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Concept# Arbelos

Summary

In geometry, an arbelos is a plane region bounded by three semicircles with three apexes such that each corner of each semicircle is shared with one of the others (connected), all on the same side of a straight line (the baseline) that contains their diameters.
The earliest known reference to this figure is in Archimedes's Book of Lemmas, where some of its mathematical properties are stated as Propositions 4 through 8. The word arbelos is Greek for 'shoemaker's knife'. The figure is closely related to the Pappus chain.
Two of the semicircles are necessarily concave, with arbitrary diameters a and b; the third semicircle is convex, with diameter a+b.
The area of the arbelos is equal to the area of a circle with diameter .
Proof: For the proof, reflect the arbelos over the line through the points B and C, and observe that twice the area of the arbelos is what remains when the areas of the two smaller circles (with diameters , ) are subtracted from the area of the large circle (with diameter ). Since the area of a circle is proportional to the square of the diameter (Euclid's Elements, Book XII, Proposition 2; we do not need to know that the constant of proportionality is pi/4), the problem reduces to showing that . The length equals the sum of the lengths and , so this equation simplifies algebraically to the statement that . Thus the claim is that the length of the segment is the geometric mean of the lengths of the segments and . Now (see Figure) the triangle BHC, being inscribed in the semicircle, has a right angle at the point H (Euclid, Book III, Proposition 31), and consequently is indeed a "mean proportional" between and (Euclid, Book VI, Proposition 8, Porism). This proof approximates the ancient Greek argument; Harold P. Boas cites a paper of Roger B. Nelsen who implemented the idea as the following proof without words.
Let D and E be the points where the segments and intersect the semicircles AB and AC, respectively. The quadrilateral ADHE is actually a rectangle.

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Twin circles

In geometry, the twin circles are two special circles associated with an arbelos. An arbelos is determined by three collinear points A, B, and C, and is the curvilinear triangular region between the three semicircles that have AB, BC, and AC as their diameters. If the arbelos is partitioned into two smaller regions by a line segment through the middle point of A, B, and C, perpendicular to line ABC, then each of the two twin circles lies within one of these two regions, tangent to its two semicircular sides and to the splitting segment.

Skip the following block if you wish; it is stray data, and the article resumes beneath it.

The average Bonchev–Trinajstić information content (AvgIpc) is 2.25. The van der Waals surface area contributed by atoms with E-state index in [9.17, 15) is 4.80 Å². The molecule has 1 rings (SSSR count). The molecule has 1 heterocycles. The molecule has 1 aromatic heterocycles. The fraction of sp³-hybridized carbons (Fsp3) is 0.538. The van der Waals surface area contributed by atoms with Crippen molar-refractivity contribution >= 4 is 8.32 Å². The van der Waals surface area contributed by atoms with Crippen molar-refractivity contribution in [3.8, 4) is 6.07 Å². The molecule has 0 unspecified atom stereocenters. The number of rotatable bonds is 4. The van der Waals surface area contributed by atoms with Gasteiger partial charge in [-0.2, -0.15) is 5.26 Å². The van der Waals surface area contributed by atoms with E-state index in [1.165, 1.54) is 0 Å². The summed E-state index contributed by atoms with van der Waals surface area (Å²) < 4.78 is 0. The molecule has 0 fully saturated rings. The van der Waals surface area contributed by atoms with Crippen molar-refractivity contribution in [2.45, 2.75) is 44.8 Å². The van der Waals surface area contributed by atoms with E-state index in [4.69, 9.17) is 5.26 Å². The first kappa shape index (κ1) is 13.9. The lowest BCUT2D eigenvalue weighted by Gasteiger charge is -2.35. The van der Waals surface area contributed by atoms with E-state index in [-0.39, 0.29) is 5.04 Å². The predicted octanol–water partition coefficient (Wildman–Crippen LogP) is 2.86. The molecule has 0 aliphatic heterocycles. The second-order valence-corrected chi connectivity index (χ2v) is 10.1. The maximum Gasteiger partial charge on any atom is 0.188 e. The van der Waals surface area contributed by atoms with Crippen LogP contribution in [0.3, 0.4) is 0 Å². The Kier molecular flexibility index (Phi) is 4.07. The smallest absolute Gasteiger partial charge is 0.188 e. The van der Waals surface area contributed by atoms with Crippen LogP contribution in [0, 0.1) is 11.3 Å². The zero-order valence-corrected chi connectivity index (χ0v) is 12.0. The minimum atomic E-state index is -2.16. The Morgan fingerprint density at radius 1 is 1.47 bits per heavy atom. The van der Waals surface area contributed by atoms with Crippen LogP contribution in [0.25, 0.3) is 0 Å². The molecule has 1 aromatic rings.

Archimedean circle

In geometry, an Archimedean circle is any circle constructed from an arbelos that has the same radius as each of Archimedes' twin circles. If the arbelos is normed such that the diameter of its outer (largest) half circle has a length of 1 and r denotes the radiius of any of the inner half circles, then the radius ρ of such an Archimedean circle is given by There are over fifty different known ways to construct Archimedean circles. An Archimedean circle was first constructed by Archimedes in his Book of Lemmas.

Arbelos

In geometry, an arbelos is a plane region bounded by three semicircles with three apexes such that each corner of each semicircle is shared with one of the others (connected), all on the same side of a straight line (the baseline) that contains their diameters. The earliest known reference to this figure is in Archimedes's Book of Lemmas, where some of its mathematical properties are stated as Propositions 4 through 8. The word arbelos is Greek for 'shoemaker's knife'. The figure is closely related to the Pappus chain.